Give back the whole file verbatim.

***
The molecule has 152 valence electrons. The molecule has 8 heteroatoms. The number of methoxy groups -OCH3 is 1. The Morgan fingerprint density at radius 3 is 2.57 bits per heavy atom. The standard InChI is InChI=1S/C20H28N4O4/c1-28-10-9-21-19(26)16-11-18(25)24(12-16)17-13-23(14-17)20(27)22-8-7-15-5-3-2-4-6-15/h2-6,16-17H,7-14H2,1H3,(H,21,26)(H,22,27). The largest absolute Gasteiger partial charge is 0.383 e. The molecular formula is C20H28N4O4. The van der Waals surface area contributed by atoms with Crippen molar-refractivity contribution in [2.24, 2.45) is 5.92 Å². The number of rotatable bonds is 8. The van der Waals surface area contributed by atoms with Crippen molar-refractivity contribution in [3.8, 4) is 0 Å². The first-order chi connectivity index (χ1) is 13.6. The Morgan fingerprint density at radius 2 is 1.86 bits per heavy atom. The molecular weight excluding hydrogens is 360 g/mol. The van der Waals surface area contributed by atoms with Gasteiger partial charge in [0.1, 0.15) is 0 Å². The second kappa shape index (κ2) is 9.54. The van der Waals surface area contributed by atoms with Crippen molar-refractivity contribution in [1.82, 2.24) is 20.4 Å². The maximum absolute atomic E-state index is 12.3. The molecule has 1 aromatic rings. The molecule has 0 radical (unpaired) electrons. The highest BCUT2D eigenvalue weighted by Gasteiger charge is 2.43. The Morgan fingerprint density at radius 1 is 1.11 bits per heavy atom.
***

The molecule has 152 valence electrons. The molecule has 8 heteroatoms. The number of methoxy groups -OCH3 is 1. The Morgan fingerprint density at radius 3 is 2.57 bits per heavy atom. The standard InChI is InChI=1S/C20H28N4O4/c1-28-10-9-21-19(26)16-11-18(25)24(12-16)17-13-23(14-17)20(27)22-8-7-15-5-3-2-4-6-15/h2-6,16-17H,7-14H2,1H3,(H,21,26)(H,22,27). The largest absolute Gasteiger partial charge is 0.383 e. The molecular formula is C20H28N4O4. The van der Waals surface area contributed by atoms with Crippen molar-refractivity contribution in [2.24, 2.45) is 5.92 Å². The number of rotatable bonds is 8. The van der Waals surface area contributed by atoms with Crippen molar-refractivity contribution in [3.8, 4) is 0 Å². The first-order chi connectivity index (χ1) is 13.6. The Morgan fingerprint density at radius 2 is 1.86 bits per heavy atom. The molecular weight excluding hydrogens is 360 g/mol. The van der Waals surface area contributed by atoms with Gasteiger partial charge in [0.1, 0.15) is 0 Å². The second kappa shape index (κ2) is 9.54. The van der Waals surface area contributed by atoms with Crippen molar-refractivity contribution in [1.82, 2.24) is 20.4 Å². The maximum absolute atomic E-state index is 12.3. The molecule has 1 aromatic rings. The molecule has 0 radical (unpaired) electrons. The highest BCUT2D eigenvalue weighted by Gasteiger charge is 2.43. The Morgan fingerprint density at radius 1 is 1.11 bits per heavy atom.